Combine the advantages and eliminate the disadvantages - evolutionarily, we humans have learned how to create knowledge and shape progress. With fire and water to the steam engine, from the discovery of electronic conductivity and magnetic force to electric motors. From a network of four computers to the Aparnet. Or from the Hebb's learning rule and Backpropagationon the renaissance of artificial Neural networks.
Today, AI-based processes are paving the way for autonomous driving. In this context, the AI Knowledge research project funded by the BMWI is investigating and developing methods for integrating existing knowledge into the data-driven AI functions of autonomous vehicles.
After we reported on the receipt of the funding in March, in this article we explain in more detail what approach underlies the research project and how exactly challenges of autonomous driving are solved.
AI knowledge: a hybrid approach for novel AI models in autonomous driving
The most widely used AI methods are based on large amounts of training data. In the training phase, expert intervention is dispensed with and the KI optimised exclusively through data in a continuous process. This is because the collection and processing of data is very time-consuming and ultimately very expensive. In addition, data-based AI models have a black-box character whose decision-making cannot always be directly understood. To solve these problems, previous research approaches have concentrated on optimising the data required for training.
The AI Knowledge research project is taking a new approach to eliminating these weaknesses: A hybrid approach is used by linking data-based procedures with knowledge-based methods.
Research is therefore being conducted into how known knowledge relevant to the traffic context can be integrated into AI systems. This will define a completely new training and validation basis for AI models of autonomous driving.
Project structure of the research initiative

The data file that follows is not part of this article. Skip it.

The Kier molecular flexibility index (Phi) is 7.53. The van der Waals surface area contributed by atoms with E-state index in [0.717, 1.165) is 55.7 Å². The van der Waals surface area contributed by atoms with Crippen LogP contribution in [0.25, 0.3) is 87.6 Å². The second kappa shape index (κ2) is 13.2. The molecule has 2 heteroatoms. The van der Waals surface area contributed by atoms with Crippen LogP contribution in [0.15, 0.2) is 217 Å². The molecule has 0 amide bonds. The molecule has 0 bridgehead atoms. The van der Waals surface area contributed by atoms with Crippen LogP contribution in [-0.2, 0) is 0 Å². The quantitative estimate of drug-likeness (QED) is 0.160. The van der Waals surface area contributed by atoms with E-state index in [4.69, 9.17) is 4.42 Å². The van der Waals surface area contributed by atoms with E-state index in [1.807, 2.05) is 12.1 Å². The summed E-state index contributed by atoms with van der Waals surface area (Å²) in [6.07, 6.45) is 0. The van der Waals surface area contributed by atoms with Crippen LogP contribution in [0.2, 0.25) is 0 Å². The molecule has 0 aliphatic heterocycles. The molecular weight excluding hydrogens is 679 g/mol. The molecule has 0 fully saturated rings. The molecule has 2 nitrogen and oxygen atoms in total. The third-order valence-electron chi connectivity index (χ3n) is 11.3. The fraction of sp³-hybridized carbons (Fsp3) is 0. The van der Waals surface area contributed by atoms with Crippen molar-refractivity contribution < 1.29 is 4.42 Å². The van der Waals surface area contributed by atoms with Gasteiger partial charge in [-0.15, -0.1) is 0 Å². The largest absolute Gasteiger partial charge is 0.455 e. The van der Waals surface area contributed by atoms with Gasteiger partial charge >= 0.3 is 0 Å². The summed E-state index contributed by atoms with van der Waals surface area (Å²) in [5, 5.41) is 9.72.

The project structure of the research initiative is divided into four modules and focuses on the following core innovations:
Relevant knowledge for the traffic context is identified, systematised and processed. This knowledge base in the traffic context is differentiated according to three types: mathematical-physical conditions, social norms and world knowledge in the road traffic context.
Various methods for extracting knowledge are being investigated, adapted and further developed so that they can be usefully applied to the use case of autonomous driving. These include, for example, concept extraction from models or models with a direct structured output. Extraction thus serves to recognise and use newly acquired knowledge of an AI and to compare it with existing knowledge.
This involves the development of methods that check the outputs of AI systems for their conformity in relation to existing knowledge and thus support the plausibilisation and validation of AI functions of autonomous vehicles.
Integration and demonstration
The functions, components and methods developed in the project are defined in three use cases and demonstrated in a driving simulator for autonomous driving.
Thus, a comprehensive ecosystem is emerging that fundamentally addresses the challenges of autonomous driving systems through dedicated research and development: a small data base, increasing the stability of trained AI to data perturbations, data efficiency, plausibility and validation of AI-supported functions, and increasing functional goodness.
[at] is technology provider of the project community
AI Knowledge is a project of the AI family, which includes AI Delta Learning, AI Safeguarding and AI Data Tooling. The research project initiated by the VDA flagship initiative "autonomous and connected driving" is funded by the Federal Ministry for Economic Affairs and Energy for a period of 36 months and relies on 16 highly specialised project partners from Germany. [at] supports the innovative project environment AI Knowledge as a technology expert.
Based on auto-encoders, our specialists try to develop a more differentiated picture of black-box models and to make decisions made locally explainable. Specifically, on the basis of image and/or sensor data from the autonomous vehicle and with the help of modern text classification methods, we will attempt to divide driving situations into dangerous, precarious and normal situations.
For this, existing knowledge about data before and/or during model training is extracted from the data set itself. The result is a conformity assessment by measuring the similarity between prediction and extracted knowledge. This in turn leads to the fact that these results can be used to trigger conformance warnings, training data selection, model improvement.